And what they have said is affecting our people. It’s affecting the public image of the immigrants. And not only the immigrants, but all of us who look like the immigrants. There are stereotypes people already have that the campaign comments only make stronger.  

There’s already discrimination against our people. We already suffer from the names we have. They don’t sound like the names people think of as American. Here’s a foreign name, they might think right away, and, so, here’s a bad person. 

 I could tell many stories about my four kids and eight grandkids -- I have one born only days ago and another just two months old -- all of them born here. My daughter, who is 35, speaks English like you. You can’t tell she’s Hispanic. When she called about a rental house, they said everything’s fine. But when she told them her name was Blanca Garcia, that was the end. They couldn’t make a deal. But that’s been true for years, hasn’t it?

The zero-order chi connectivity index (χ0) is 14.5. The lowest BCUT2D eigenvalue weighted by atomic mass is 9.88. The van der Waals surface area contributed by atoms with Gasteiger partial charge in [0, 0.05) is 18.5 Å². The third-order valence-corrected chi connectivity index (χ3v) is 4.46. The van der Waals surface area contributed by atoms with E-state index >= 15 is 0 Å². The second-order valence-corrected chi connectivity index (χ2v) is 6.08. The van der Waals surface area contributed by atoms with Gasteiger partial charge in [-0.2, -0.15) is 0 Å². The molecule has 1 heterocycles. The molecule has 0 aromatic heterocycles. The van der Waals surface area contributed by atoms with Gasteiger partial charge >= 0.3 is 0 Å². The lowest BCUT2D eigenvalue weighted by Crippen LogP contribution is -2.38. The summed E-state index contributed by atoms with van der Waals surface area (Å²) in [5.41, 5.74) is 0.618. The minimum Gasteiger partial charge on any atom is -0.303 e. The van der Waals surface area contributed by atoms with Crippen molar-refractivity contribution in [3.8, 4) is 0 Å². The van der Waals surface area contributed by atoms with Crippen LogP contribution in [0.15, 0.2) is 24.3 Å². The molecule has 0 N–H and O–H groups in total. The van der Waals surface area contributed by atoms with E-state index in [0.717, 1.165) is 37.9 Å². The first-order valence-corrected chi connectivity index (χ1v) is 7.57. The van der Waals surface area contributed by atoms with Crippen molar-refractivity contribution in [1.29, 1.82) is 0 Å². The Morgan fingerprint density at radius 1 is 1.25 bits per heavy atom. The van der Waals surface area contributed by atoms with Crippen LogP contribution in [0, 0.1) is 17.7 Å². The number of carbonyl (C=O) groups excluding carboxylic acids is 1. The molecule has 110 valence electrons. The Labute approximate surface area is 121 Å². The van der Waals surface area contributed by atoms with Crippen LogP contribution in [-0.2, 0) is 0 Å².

The farmworkers I work with, whether they have documents or not, aren’t hurting the economy. They’re helping. The economy benefits from them. They take jobs that are not being taken, the jobs that don’t give fair pay and have no benefits. Corporate farming and the whole corporate food industry take  advantage of cheap labor. 

When people do jobs that others won’t do, they help create more jobs in the economy and create profit for others. That benefits the whole society. We’re not going to find enough documented workers who will do the kinds of jobs where you have to get up at 4 in the morning and work hard all day. You probably don’t want to do that, unless, maybe, you have a vocation for it.

What people hear from politicians is not the whole story. It's mostly from one side only, and, so, opinion is divided. Today, we have access to all kinds of information, but, still, people believe what they want to. There are those who think that because I am who I am, I should not have access to the same things they do.

David Caulkett
Founder and VP, Floridians for Immigration Enforcement

There appears no solution on the horizon to the U.S. immigration controversy, and the liberal lame-stream media are thwarting resolution.  While others are also to blame, it has been the liberally biased media outlets, mainly newspapers, that promote, with missionary zeal, any whisper of discontent of the non-enforcement immigration advocates who substantially ignore citizens concerns, negative impacts of mass immigration and U.S. law.